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2010 Nominee
Voted 15 out of 20

Amelia Earhart: Legend of the Lost Aviator

By By Shelley Tanaka. Published in 2008 by Abrams

“Amelia Earhart remembered seeing her first airplane when she was eleven years old.” So begins the story of one of the greatest aviators of all time. The year was 1908 and the airplane was still a primitive method of travel. It was 1920 before she took her first flight–after a stint nursing WWI veterans in Toronto and trying medical school–but after one flight she was hooked. She began flying lessons, bought her own plane and practiced whenever she could–becoming a social worker to support her hobby. In 1928, as the first woman passenger to cross the Atlantic by plane, she became a star.

Her next challenge was to cross the Atlantic flying her own plane. In May, 1932, she touched down in a farmer’s field in Ireland after a tense 13-hour flight. Amelia’s last flight, an attempt to circumnavigate the globe, ended in her mysterious disappearance in 1937. Author Shelley Tanaka includes the latest research–that she and her navigator landed on an island in the South Pacific and lived as castaways for several years, a tragic end to an amazing woman.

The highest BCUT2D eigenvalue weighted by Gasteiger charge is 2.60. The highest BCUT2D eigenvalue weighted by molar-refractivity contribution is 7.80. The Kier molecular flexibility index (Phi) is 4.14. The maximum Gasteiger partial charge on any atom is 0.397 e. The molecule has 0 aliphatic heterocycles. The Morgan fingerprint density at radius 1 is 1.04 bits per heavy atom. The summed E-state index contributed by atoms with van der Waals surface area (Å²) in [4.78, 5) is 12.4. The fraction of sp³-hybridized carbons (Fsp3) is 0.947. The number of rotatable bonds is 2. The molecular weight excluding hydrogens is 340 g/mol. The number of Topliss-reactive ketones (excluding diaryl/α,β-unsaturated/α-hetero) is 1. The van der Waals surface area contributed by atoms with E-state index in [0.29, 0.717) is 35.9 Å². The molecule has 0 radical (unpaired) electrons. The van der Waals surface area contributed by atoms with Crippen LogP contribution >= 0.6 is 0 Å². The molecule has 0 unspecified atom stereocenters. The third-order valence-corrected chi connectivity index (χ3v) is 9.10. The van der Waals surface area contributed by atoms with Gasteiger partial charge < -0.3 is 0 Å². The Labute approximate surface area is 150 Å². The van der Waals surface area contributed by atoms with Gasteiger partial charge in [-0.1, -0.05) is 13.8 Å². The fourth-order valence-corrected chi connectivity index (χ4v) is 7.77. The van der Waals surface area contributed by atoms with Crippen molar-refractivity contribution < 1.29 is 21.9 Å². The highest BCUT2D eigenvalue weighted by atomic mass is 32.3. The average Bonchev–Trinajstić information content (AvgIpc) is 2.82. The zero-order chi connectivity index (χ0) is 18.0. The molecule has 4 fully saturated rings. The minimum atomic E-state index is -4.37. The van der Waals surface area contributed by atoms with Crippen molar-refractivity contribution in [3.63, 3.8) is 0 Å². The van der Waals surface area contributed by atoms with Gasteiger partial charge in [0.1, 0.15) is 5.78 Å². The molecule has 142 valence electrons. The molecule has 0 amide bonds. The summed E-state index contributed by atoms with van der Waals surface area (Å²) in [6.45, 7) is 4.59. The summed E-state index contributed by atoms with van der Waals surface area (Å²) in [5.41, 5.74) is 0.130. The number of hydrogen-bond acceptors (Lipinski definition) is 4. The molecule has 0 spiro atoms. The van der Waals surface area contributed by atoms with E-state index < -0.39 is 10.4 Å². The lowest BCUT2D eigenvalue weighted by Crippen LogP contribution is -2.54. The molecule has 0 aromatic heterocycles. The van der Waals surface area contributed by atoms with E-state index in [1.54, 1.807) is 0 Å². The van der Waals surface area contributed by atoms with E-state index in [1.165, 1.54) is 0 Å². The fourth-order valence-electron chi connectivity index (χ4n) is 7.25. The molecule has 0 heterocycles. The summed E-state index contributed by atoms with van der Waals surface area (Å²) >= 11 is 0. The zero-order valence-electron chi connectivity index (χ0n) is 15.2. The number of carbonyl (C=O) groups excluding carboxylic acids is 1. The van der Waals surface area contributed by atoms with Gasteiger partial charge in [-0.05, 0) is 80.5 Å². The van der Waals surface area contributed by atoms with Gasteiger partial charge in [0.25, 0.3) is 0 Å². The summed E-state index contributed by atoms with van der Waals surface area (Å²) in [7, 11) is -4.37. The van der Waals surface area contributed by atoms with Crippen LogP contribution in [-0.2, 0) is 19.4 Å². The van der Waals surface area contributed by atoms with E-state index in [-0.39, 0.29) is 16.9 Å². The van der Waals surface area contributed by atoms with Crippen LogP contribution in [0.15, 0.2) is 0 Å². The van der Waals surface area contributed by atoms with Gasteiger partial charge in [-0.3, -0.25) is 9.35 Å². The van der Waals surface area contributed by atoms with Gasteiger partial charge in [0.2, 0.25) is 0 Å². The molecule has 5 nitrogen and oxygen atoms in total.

Tanaka’s writing is confident and engaging. Amelia comes across as the determined woman she was, allowing no obstacles to get in her way of flying. The story flows seamlessly and with much interesting detail, covering her many accomplishments in five chapters. There are a few informative sidebars but they never interrupt the flow of the narrative. The book is designed as an oversized picture book with photographs as well as attractive colour illustrations by David Craig, who also illustrated First to Fly about the Wright brothers. There is a bibliography and index.

Amelia’s greatest legacy was to inspire young people, especially girls, to follow their dreams -“Think for yourself,” she would say. “Figure out what you love to do. And then go out and do it.”

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